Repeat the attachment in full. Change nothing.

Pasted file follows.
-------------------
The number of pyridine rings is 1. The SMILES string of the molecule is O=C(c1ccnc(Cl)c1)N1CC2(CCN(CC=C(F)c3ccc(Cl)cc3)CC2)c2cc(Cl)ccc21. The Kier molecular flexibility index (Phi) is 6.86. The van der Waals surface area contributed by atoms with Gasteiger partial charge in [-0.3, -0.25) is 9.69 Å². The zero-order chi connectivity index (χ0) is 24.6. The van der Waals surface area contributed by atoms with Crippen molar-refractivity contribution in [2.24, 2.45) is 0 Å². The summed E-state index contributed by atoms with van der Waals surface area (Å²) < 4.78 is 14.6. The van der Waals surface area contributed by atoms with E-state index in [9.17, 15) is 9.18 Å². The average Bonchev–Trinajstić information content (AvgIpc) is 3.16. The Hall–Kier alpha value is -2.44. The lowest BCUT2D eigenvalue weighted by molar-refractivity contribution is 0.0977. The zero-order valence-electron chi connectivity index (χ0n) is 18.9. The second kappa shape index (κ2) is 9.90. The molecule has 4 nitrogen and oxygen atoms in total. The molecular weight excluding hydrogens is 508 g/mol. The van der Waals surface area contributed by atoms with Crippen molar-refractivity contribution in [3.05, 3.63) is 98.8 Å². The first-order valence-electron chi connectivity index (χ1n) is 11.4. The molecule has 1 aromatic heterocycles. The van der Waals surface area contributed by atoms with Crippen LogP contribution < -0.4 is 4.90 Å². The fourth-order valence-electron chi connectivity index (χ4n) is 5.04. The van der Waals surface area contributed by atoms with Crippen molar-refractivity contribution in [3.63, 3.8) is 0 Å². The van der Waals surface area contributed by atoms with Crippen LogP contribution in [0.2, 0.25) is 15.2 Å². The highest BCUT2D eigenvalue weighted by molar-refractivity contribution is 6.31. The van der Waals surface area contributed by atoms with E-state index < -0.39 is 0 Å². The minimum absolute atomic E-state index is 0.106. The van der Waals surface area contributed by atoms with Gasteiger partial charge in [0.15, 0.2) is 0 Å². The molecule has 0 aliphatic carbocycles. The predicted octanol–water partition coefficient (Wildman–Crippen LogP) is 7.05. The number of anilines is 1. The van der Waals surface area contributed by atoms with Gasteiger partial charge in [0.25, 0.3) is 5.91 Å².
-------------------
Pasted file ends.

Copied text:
The number of pyridine rings is 1. The SMILES string of the molecule is O=C(c1ccnc(Cl)c1)N1CC2(CCN(CC=C(F)c3ccc(Cl)cc3)CC2)c2cc(Cl)ccc21. The Kier molecular flexibility index (Phi) is 6.86. The van der Waals surface area contributed by atoms with Gasteiger partial charge in [-0.3, -0.25) is 9.69 Å². The zero-order chi connectivity index (χ0) is 24.6. The van der Waals surface area contributed by atoms with Crippen molar-refractivity contribution in [2.24, 2.45) is 0 Å². The summed E-state index contributed by atoms with van der Waals surface area (Å²) < 4.78 is 14.6. The van der Waals surface area contributed by atoms with E-state index in [9.17, 15) is 9.18 Å². The average Bonchev–Trinajstić information content (AvgIpc) is 3.16. The Hall–Kier alpha value is -2.44. The lowest BCUT2D eigenvalue weighted by molar-refractivity contribution is 0.0977. The zero-order valence-electron chi connectivity index (χ0n) is 18.9. The second kappa shape index (κ2) is 9.90. The molecule has 4 nitrogen and oxygen atoms in total. The molecular weight excluding hydrogens is 508 g/mol. The van der Waals surface area contributed by atoms with Crippen molar-refractivity contribution in [3.05, 3.63) is 98.8 Å². The first-order valence-electron chi connectivity index (χ1n) is 11.4. The molecule has 1 aromatic heterocycles. The van der Waals surface area contributed by atoms with Crippen LogP contribution < -0.4 is 4.90 Å². The fourth-order valence-electron chi connectivity index (χ4n) is 5.04. The van der Waals surface area contributed by atoms with Crippen molar-refractivity contribution in [3.63, 3.8) is 0 Å². The van der Waals surface area contributed by atoms with Crippen LogP contribution in [0.2, 0.25) is 15.2 Å². The highest BCUT2D eigenvalue weighted by molar-refractivity contribution is 6.31. The van der Waals surface area contributed by atoms with E-state index < -0.39 is 0 Å². The minimum absolute atomic E-state index is 0.106. The van der Waals surface area contributed by atoms with Gasteiger partial charge in [0.15, 0.2) is 0 Å². The molecule has 0 aliphatic carbocycles. The predicted octanol–water partition coefficient (Wildman–Crippen LogP) is 7.05. The number of anilines is 1. The van der Waals surface area contributed by atoms with Gasteiger partial charge in [0.25, 0.3) is 5.91 Å².